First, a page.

“At least that’s what they say to us. When their out on the water with just the rest of the boys fishing they use a different word: chum.”

Gaine groaned. “Yes. Well, it freaks some men out. Plus we’re all rather gross.”

“Yes.”

“Yes, we’re gross or yes, the incident might be linked to that?”

“Yes to both.”

Ok, so that ate up all my time this morning. I can’t even recall what the second conversation was going to be. So you just get the one.

553 words on day 498

Rub Some Dirt on It

Nora Jones is gonna be sinking soon on the radio.

I’ve been working on writing, but not writing these past several days. Yesterday I penned something with pen and paper. In the past when I’ve done that I’ve also promised to scan and post those here. Don’t bother looking I only fullfilled that promise once. I’ll not bother now.

What have been up to? I cranked out a beatsheet template in SuperNotecard that goes a long way to illuminating the structure of a story. I also added helpful notes to it that I hope will aid me in following and then understanding that structure better. These notes are paraphrased from Larry Brooks’ storyfix.com site. A site that follows through on it’s pledge to teach story structure. Something I missed out on when I took the novel writing class at Lighthouse in Denver.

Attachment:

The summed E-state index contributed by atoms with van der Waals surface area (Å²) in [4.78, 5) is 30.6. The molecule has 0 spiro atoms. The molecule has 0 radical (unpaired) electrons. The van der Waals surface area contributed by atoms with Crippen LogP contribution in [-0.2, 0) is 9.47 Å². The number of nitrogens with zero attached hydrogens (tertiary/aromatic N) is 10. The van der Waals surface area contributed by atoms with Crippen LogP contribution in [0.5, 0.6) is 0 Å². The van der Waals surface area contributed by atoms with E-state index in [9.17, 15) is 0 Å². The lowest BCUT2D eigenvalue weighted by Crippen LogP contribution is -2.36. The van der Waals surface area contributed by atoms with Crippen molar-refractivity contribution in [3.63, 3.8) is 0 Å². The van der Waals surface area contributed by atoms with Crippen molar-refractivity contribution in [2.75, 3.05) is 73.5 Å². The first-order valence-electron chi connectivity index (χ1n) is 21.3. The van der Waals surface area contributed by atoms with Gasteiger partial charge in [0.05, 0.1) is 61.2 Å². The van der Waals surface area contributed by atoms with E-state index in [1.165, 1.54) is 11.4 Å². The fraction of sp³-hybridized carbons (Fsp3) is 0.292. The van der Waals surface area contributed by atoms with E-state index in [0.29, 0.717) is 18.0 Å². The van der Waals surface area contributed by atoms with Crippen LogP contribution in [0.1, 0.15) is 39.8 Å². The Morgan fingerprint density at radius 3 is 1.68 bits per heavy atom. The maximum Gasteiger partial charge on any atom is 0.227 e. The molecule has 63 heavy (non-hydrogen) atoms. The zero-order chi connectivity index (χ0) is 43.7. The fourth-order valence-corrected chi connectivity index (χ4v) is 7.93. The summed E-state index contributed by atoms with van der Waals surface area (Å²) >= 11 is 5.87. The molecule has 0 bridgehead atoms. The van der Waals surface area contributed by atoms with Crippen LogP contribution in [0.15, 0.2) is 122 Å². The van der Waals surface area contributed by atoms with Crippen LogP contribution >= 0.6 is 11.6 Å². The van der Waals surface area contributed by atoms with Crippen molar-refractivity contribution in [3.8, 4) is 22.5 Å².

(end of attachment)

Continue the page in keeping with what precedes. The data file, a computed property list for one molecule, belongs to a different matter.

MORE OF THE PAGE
I’m getting better at reading like a writer as well. Starting to see how book chapters are more than good places to stop reading and turn out the lights. I now get more of a sense from them that the author scrawled a line across a notecard or a sheet of paper or a monitor like “And then I need the MC to…” As if there were a plan. And then wrote it so well that it only seemed the MC was a living breathing choosing thing clearing her path in a true world.

I feel like I’m getting better seeing the point of conflict in a story. That sounds as dumb to me as I’m sure it reads to you. Let me try it this way: I’m starting to realize that facing conflict is what I enjoy about a character. What makes me like them more. I think as an author I want to coddle my characters. Like I literally don’t want to be too mean to them because I don’t want them harmed.

In this latest story idea I need done by Saturday night I’ve got murder rolling around in my head. I’ve not written it out because I just don’t want to inflict that level of conflict on my character, but I’ve also not let go of the thought. So far I’ve kept that incident at bay with the justification that murder might be a bit extreme for this short a story, but it nags at me: if this were the real world someone could die. Someone could kill. Someone could deflect the blame. Someone could take it. It complains that I’m being a pussy.